by Lucy Marks, Special Collections Cataloger
The collection of African American literature created by Drew alumnus Glen Sergeon C‘72 is clearly a labor of love. Eclectic and serendipitous, it was shaped by his personal literary interests, rather than with the intention of amassing a checklist of high spots. While at Drew, Sergeon met Professor of English Joan Steiner, who had been tasked with developing curricula that focused on African American literature. As he gratefully recalled, together they became students of that field, which remained a passionate interest. Sergeon also stayed in touch with former Drew professor Calvin Skaggs, and it was in the course of their conversations that he decided to donate his collection to Drew.
Under the guidance of New York book dealer Glen Horowitz, Sergeon learned to narrow his focus and sharpen his collector’s eye. The collection’s 75 volumes include a number of works by towering figures of the Harlem Renaissance: Countee Cullen, Langston Hughes, Zora Neale Hurston, Claude McKay and Richard Wright. Novelists and poets James Baldwin, Ralph Ellison, Paule Marshall, Ishmael Reed, Sapphire, Derek Walcott and Al Young are represented, often with signed copies of their works. There are memoirs, biographies, anthologies of black writers, and studies of black culture.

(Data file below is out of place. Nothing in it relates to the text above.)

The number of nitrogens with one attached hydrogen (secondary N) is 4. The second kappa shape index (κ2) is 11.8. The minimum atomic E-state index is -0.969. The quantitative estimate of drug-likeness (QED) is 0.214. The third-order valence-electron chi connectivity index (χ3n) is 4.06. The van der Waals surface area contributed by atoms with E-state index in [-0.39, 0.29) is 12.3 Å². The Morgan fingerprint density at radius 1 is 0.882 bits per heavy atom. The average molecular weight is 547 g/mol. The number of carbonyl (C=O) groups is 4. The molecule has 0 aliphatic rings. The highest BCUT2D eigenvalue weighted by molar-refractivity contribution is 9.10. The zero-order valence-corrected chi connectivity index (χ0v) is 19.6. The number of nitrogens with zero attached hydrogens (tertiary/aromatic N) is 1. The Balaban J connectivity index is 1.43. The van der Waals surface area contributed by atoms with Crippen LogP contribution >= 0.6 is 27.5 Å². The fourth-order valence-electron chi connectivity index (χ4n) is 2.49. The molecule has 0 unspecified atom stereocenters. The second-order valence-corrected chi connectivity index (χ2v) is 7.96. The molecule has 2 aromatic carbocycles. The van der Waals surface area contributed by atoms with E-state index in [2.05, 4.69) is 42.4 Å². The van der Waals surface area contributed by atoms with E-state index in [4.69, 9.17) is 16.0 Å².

The collection also includes nearly 30 works of fiction and non-fiction (with uncorrected proofs for four novels) by John Alfred Williams, who became a personal friend of Sergeon. Another friend and correspondent was the poet Lucille Clifton, whom Sergeon, as president of Drew’s black student association, invited to give a reading at Drew following the publication of her acclaimed volume, Good Times. She remained one of his favorite writers.
Three works in the collection are not by African American authors: Helen Bannerman’s children’s book, The Story of Little Black Mingo; George Bernard Shaw’s short story, The Adventures of the Black Girl in Her Search for God; and Rackham Holt’s George Washington Carver: An American Biography. The first was meant to entertain, the second to persuade and provoke, and the third to instruct and inspire.
The personal interests and private experiences that led to the formation of Glen Sergeon’s collection lend an air of intimacy to the whole. His deeply felt pleasure in these books, as well as his admiration for and empathetic understanding of the authors, seem almost palpable. In the words of Langston Hughes: “Dream singers,/Story tellers,/Dancers,/Loudlaughers in the hands of Fate—/My people.”